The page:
Putting together the Great Pension Transfer Debate with Al Rush has been the most rewarding part of my job these past few weeks. This is mostly because of Al, who sums up for me not just the Great British IFA but the Great British male, and I say this with total respect for the women at the Debate.
Al came to me in late April for some help understanding how transfers worked, he wanted some education. I’m happy to say that whatever he is getting out of the Debate will be matched by what I learn and what those in corporate and trustee advice can learn. Make no mistakes, this is a meeting of equals, the Debate has already shown that.
Al has worked on the if you build it principle;-and he has built it – and we have come in our hundreds to the East of England Showground. We haven’t come to network, or to gorge on corporate freebies, we’ve come to learn – and to learn from each other. That was Al’s vision in April and nothing has changed since – except the logistical challenge.
So let’s hear it for Al, who has got 300 people to sign up to a day out of the office , in pursuit of better client outcomes.
I think we need to define what “better outcomes” means, and this is one of the areas where corporate advisers can do some learning.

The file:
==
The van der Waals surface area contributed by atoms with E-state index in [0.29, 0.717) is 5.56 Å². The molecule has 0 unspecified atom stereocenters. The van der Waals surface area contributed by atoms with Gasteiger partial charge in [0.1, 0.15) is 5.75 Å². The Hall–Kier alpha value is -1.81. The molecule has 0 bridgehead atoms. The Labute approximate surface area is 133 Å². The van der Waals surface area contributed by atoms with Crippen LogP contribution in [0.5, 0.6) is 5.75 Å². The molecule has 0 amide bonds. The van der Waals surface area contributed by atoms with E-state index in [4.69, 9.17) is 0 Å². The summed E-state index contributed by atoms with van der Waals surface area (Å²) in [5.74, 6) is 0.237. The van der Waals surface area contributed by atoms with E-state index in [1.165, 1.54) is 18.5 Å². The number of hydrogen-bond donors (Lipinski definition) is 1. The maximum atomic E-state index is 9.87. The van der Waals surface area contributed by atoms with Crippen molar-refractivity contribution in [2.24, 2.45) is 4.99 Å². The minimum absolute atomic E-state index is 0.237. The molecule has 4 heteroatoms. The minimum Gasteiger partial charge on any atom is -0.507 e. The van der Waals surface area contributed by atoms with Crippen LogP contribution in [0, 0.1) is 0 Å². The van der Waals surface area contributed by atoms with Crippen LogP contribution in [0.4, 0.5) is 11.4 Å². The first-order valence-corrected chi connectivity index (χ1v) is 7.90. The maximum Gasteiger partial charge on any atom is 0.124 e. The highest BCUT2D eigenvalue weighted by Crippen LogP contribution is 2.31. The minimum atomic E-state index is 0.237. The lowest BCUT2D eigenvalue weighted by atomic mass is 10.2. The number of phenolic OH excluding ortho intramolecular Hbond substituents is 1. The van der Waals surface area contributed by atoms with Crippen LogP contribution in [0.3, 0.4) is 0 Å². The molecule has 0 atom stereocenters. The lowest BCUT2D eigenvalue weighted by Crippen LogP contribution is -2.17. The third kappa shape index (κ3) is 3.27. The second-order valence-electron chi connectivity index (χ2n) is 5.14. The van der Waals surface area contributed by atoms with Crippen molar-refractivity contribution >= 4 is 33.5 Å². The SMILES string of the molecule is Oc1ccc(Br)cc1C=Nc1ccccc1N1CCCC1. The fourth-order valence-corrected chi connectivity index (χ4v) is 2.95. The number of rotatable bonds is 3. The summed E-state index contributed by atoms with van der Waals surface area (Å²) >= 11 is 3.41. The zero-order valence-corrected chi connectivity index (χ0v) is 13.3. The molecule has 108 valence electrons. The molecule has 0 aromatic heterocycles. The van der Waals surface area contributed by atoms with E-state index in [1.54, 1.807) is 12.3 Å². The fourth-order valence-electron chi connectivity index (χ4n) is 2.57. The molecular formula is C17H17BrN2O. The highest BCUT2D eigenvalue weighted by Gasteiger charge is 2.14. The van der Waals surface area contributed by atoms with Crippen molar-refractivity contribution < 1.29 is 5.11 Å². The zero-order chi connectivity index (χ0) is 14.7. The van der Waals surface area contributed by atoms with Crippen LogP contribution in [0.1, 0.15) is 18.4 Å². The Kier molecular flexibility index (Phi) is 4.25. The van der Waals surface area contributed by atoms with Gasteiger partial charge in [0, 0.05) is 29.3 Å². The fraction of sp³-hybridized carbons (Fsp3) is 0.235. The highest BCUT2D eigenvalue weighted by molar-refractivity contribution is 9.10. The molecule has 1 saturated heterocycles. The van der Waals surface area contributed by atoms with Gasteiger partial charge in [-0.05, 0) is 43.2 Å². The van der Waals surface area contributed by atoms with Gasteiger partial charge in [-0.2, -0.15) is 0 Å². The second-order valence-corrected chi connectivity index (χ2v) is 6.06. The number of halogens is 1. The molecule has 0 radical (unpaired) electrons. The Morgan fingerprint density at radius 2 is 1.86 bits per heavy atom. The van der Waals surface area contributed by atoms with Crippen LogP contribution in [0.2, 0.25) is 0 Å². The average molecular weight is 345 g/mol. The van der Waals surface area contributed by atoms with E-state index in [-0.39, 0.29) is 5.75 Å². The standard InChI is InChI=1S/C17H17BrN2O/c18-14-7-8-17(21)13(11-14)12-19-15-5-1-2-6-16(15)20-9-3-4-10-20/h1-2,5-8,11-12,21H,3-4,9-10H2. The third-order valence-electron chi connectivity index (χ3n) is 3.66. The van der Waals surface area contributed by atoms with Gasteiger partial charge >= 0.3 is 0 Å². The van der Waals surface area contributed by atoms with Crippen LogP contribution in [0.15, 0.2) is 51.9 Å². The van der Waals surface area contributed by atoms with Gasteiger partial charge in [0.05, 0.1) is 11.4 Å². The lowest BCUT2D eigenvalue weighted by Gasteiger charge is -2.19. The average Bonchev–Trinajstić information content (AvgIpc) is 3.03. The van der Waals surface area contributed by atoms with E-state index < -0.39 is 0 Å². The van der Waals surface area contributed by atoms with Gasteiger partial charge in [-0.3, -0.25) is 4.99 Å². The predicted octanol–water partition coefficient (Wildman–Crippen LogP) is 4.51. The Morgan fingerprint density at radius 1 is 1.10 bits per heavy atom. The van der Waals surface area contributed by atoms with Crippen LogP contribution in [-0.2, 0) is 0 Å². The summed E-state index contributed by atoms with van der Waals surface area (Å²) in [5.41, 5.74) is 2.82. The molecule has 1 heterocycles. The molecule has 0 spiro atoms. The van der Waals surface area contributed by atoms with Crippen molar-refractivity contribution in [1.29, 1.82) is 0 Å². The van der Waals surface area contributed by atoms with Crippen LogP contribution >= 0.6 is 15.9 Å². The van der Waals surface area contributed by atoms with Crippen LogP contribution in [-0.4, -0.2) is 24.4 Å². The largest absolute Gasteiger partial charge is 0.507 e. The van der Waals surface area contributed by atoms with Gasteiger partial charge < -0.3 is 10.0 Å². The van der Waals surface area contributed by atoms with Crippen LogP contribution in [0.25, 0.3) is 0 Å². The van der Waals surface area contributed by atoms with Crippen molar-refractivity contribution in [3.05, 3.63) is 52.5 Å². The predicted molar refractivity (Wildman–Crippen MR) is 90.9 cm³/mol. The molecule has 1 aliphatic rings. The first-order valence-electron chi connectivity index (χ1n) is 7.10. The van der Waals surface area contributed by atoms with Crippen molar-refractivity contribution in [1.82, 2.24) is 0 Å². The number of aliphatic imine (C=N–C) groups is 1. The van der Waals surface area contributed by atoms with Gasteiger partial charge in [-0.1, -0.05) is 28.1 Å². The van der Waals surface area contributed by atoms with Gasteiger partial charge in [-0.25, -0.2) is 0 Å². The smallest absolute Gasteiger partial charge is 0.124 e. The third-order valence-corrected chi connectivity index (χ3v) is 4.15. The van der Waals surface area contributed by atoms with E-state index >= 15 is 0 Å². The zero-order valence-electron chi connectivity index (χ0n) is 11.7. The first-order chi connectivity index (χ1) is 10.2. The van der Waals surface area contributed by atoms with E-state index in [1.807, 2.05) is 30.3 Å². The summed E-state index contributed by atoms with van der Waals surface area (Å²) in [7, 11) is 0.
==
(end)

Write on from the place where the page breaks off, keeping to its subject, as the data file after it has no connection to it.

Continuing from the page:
We” start with abstractions such as “member” and move up the ladder of abstraction till a member is a “liability”.
Members of occupational pension schemes may be a balance sheet liability, but they are look, smell and talk like ordinary people.
Ordinary people differ – just look around you, we are one of the most diverse nations on earth. We have different aspirations, some of us live for adventure, some of us fear it. Some of us want to control our money, some want someone to manage it for them.
We are united in our common fear of old age but will meet its challenges in quite different ways. IFAs understand this diversity, many of us who work for sponsors and Trustees of DB schemes don’t.
I hope that the Great Pension Transfer Debate will have as a theme both the diversity of people wants and needs and the commonality of purpose we have to meet them. This dynamic of a common purpose but diversity of needs will I hope underpin today.